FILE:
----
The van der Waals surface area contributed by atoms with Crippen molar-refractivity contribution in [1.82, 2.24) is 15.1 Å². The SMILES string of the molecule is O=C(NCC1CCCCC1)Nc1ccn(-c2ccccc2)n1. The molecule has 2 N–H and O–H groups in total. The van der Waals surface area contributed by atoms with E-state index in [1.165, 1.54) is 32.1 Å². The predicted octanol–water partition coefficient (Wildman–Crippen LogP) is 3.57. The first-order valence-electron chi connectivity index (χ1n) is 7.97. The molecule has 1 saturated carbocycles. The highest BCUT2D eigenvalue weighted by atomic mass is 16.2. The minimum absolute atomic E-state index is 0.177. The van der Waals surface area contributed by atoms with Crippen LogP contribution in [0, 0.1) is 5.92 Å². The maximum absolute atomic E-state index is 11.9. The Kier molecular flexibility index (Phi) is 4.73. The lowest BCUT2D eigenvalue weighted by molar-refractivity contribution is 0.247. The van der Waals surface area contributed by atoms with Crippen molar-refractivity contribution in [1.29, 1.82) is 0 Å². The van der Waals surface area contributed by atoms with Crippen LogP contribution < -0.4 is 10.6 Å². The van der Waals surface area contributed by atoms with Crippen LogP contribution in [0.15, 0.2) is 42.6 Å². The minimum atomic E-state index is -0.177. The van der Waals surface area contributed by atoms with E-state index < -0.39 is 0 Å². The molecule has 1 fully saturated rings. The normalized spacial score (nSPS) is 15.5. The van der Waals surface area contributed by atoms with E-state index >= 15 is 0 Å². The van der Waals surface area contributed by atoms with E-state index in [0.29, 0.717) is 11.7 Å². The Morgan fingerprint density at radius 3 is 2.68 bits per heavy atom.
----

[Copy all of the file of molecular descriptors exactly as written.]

The van der Waals surface area contributed by atoms with Crippen molar-refractivity contribution in [1.82, 2.24) is 15.1 Å². The SMILES string of the molecule is O=C(NCC1CCCCC1)Nc1ccn(-c2ccccc2)n1. The molecule has 2 N–H and O–H groups in total. The van der Waals surface area contributed by atoms with E-state index in [1.165, 1.54) is 32.1 Å². The predicted octanol–water partition coefficient (Wildman–Crippen LogP) is 3.57. The first-order valence-electron chi connectivity index (χ1n) is 7.97. The molecule has 1 saturated carbocycles. The highest BCUT2D eigenvalue weighted by atomic mass is 16.2. The minimum absolute atomic E-state index is 0.177. The van der Waals surface area contributed by atoms with Crippen LogP contribution in [0, 0.1) is 5.92 Å². The maximum absolute atomic E-state index is 11.9. The Kier molecular flexibility index (Phi) is 4.73. The lowest BCUT2D eigenvalue weighted by molar-refractivity contribution is 0.247. The van der Waals surface area contributed by atoms with Crippen molar-refractivity contribution in [1.29, 1.82) is 0 Å². The van der Waals surface area contributed by atoms with Crippen LogP contribution < -0.4 is 10.6 Å². The van der Waals surface area contributed by atoms with Crippen LogP contribution in [0.15, 0.2) is 42.6 Å². The minimum atomic E-state index is -0.177. The van der Waals surface area contributed by atoms with E-state index < -0.39 is 0 Å². The molecule has 1 fully saturated rings. The normalized spacial score (nSPS) is 15.5. The van der Waals surface area contributed by atoms with E-state index >= 15 is 0 Å². The van der Waals surface area contributed by atoms with E-state index in [0.29, 0.717) is 11.7 Å². The Morgan fingerprint density at radius 3 is 2.68 bits per heavy atom.